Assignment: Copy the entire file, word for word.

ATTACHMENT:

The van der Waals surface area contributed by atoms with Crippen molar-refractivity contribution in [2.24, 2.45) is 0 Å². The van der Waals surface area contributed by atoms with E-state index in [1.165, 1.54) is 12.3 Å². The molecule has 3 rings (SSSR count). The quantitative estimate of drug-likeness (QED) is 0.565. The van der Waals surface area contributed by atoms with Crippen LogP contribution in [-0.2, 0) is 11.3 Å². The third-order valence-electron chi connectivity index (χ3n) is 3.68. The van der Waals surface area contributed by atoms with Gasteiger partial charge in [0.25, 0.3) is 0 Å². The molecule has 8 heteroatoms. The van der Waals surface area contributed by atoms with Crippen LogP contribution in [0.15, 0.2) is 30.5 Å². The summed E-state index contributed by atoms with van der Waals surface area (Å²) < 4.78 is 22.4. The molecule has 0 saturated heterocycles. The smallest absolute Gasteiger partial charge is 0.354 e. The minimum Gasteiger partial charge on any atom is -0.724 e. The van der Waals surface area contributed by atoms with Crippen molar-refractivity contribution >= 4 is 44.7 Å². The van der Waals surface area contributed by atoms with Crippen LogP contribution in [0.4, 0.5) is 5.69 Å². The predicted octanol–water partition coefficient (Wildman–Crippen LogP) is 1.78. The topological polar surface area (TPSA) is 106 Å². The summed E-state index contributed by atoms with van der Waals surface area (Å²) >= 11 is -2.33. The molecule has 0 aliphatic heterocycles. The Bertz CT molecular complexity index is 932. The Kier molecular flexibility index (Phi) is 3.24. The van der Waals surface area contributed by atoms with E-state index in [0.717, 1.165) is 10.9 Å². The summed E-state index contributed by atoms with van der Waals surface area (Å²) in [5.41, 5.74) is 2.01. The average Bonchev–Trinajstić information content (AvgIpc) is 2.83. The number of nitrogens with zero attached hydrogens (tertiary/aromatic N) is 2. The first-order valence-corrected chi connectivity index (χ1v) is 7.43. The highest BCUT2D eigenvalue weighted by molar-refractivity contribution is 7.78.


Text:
The van der Waals surface area contributed by atoms with Crippen molar-refractivity contribution in [2.24, 2.45) is 0 Å². The van der Waals surface area contributed by atoms with E-state index in [1.165, 1.54) is 12.3 Å². The molecule has 3 rings (SSSR count). The quantitative estimate of drug-likeness (QED) is 0.565. The van der Waals surface area contributed by atoms with Crippen LogP contribution in [-0.2, 0) is 11.3 Å². The third-order valence-electron chi connectivity index (χ3n) is 3.68. The van der Waals surface area contributed by atoms with Gasteiger partial charge in [0.25, 0.3) is 0 Å². The molecule has 8 heteroatoms. The van der Waals surface area contributed by atoms with Crippen LogP contribution in [0.15, 0.2) is 30.5 Å². The summed E-state index contributed by atoms with van der Waals surface area (Å²) < 4.78 is 22.4. The molecule has 0 saturated heterocycles. The smallest absolute Gasteiger partial charge is 0.354 e. The minimum Gasteiger partial charge on any atom is -0.724 e. The van der Waals surface area contributed by atoms with Crippen molar-refractivity contribution >= 4 is 44.7 Å². The van der Waals surface area contributed by atoms with Crippen LogP contribution in [0.4, 0.5) is 5.69 Å². The predicted octanol–water partition coefficient (Wildman–Crippen LogP) is 1.78. The topological polar surface area (TPSA) is 106 Å². The summed E-state index contributed by atoms with van der Waals surface area (Å²) >= 11 is -2.33. The molecule has 0 aliphatic heterocycles. The Bertz CT molecular complexity index is 932. The Kier molecular flexibility index (Phi) is 3.24. The van der Waals surface area contributed by atoms with E-state index in [0.717, 1.165) is 10.9 Å². The summed E-state index contributed by atoms with van der Waals surface area (Å²) in [5.41, 5.74) is 2.01. The average Bonchev–Trinajstić information content (AvgIpc) is 2.83. The number of nitrogens with zero attached hydrogens (tertiary/aromatic N) is 2. The first-order valence-corrected chi connectivity index (χ1v) is 7.43. The highest BCUT2D eigenvalue weighted by molar-refractivity contribution is 7.78.